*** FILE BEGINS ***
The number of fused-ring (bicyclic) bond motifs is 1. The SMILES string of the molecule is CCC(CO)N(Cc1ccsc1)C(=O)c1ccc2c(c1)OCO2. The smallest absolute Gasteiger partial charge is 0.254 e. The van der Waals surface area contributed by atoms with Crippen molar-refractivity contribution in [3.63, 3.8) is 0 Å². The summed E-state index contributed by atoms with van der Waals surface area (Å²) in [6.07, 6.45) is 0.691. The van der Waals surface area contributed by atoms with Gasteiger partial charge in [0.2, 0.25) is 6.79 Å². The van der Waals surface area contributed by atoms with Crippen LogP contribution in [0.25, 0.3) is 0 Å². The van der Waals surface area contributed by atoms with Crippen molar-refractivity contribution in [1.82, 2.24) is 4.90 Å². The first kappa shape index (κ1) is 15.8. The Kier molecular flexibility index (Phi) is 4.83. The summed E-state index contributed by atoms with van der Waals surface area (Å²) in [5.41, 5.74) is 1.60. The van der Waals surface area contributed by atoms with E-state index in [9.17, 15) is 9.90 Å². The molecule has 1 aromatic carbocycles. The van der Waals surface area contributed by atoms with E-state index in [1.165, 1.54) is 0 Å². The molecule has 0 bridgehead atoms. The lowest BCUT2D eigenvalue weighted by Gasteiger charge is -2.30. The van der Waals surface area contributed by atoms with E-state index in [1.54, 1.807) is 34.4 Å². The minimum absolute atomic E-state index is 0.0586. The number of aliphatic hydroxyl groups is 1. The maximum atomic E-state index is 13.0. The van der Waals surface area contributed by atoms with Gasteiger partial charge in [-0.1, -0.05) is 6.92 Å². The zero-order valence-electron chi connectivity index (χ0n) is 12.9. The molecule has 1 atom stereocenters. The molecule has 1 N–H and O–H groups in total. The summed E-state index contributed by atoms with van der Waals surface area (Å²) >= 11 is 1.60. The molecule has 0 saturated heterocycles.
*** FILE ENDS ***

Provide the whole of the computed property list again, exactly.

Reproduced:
The number of fused-ring (bicyclic) bond motifs is 1. The SMILES string of the molecule is CCC(CO)N(Cc1ccsc1)C(=O)c1ccc2c(c1)OCO2. The smallest absolute Gasteiger partial charge is 0.254 e. The van der Waals surface area contributed by atoms with Crippen molar-refractivity contribution in [3.63, 3.8) is 0 Å². The summed E-state index contributed by atoms with van der Waals surface area (Å²) in [6.07, 6.45) is 0.691. The van der Waals surface area contributed by atoms with Gasteiger partial charge in [0.2, 0.25) is 6.79 Å². The van der Waals surface area contributed by atoms with Crippen LogP contribution in [0.25, 0.3) is 0 Å². The van der Waals surface area contributed by atoms with Crippen molar-refractivity contribution in [1.82, 2.24) is 4.90 Å². The first kappa shape index (κ1) is 15.8. The Kier molecular flexibility index (Phi) is 4.83. The summed E-state index contributed by atoms with van der Waals surface area (Å²) in [5.41, 5.74) is 1.60. The van der Waals surface area contributed by atoms with E-state index in [9.17, 15) is 9.90 Å². The molecule has 1 aromatic carbocycles. The van der Waals surface area contributed by atoms with E-state index in [1.165, 1.54) is 0 Å². The molecule has 0 bridgehead atoms. The lowest BCUT2D eigenvalue weighted by Gasteiger charge is -2.30. The van der Waals surface area contributed by atoms with E-state index in [1.54, 1.807) is 34.4 Å². The minimum absolute atomic E-state index is 0.0586. The number of aliphatic hydroxyl groups is 1. The maximum atomic E-state index is 13.0. The van der Waals surface area contributed by atoms with Gasteiger partial charge in [-0.1, -0.05) is 6.92 Å². The zero-order valence-electron chi connectivity index (χ0n) is 12.9. The molecule has 1 atom stereocenters. The molecule has 1 N–H and O–H groups in total. The summed E-state index contributed by atoms with van der Waals surface area (Å²) >= 11 is 1.60. The molecule has 0 saturated heterocycles.